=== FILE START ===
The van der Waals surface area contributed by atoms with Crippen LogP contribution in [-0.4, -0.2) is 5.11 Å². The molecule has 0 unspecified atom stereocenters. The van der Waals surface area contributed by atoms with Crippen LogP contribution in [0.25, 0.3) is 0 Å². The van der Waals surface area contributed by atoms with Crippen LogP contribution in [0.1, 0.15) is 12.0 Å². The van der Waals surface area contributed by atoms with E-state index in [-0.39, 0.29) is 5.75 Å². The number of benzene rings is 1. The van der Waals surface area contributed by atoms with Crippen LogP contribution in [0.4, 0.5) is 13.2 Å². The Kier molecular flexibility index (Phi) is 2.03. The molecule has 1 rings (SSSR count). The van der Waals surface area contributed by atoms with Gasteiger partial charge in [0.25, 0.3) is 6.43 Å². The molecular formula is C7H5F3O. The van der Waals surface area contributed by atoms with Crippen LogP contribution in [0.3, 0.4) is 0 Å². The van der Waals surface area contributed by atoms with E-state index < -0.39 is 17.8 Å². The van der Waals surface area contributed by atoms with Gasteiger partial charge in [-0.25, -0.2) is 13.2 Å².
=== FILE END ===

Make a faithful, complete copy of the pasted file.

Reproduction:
The van der Waals surface area contributed by atoms with Crippen LogP contribution in [-0.4, -0.2) is 5.11 Å². The molecule has 0 unspecified atom stereocenters. The van der Waals surface area contributed by atoms with Crippen LogP contribution in [0.25, 0.3) is 0 Å². The van der Waals surface area contributed by atoms with Crippen LogP contribution in [0.1, 0.15) is 12.0 Å². The van der Waals surface area contributed by atoms with E-state index in [-0.39, 0.29) is 5.75 Å². The number of benzene rings is 1. The van der Waals surface area contributed by atoms with Crippen LogP contribution in [0.4, 0.5) is 13.2 Å². The Kier molecular flexibility index (Phi) is 2.03. The molecule has 1 rings (SSSR count). The van der Waals surface area contributed by atoms with Gasteiger partial charge in [0.25, 0.3) is 6.43 Å². The molecular formula is C7H5F3O. The van der Waals surface area contributed by atoms with Crippen LogP contribution in [0.3, 0.4) is 0 Å². The van der Waals surface area contributed by atoms with E-state index < -0.39 is 17.8 Å². The van der Waals surface area contributed by atoms with Gasteiger partial charge in [-0.25, -0.2) is 13.2 Å².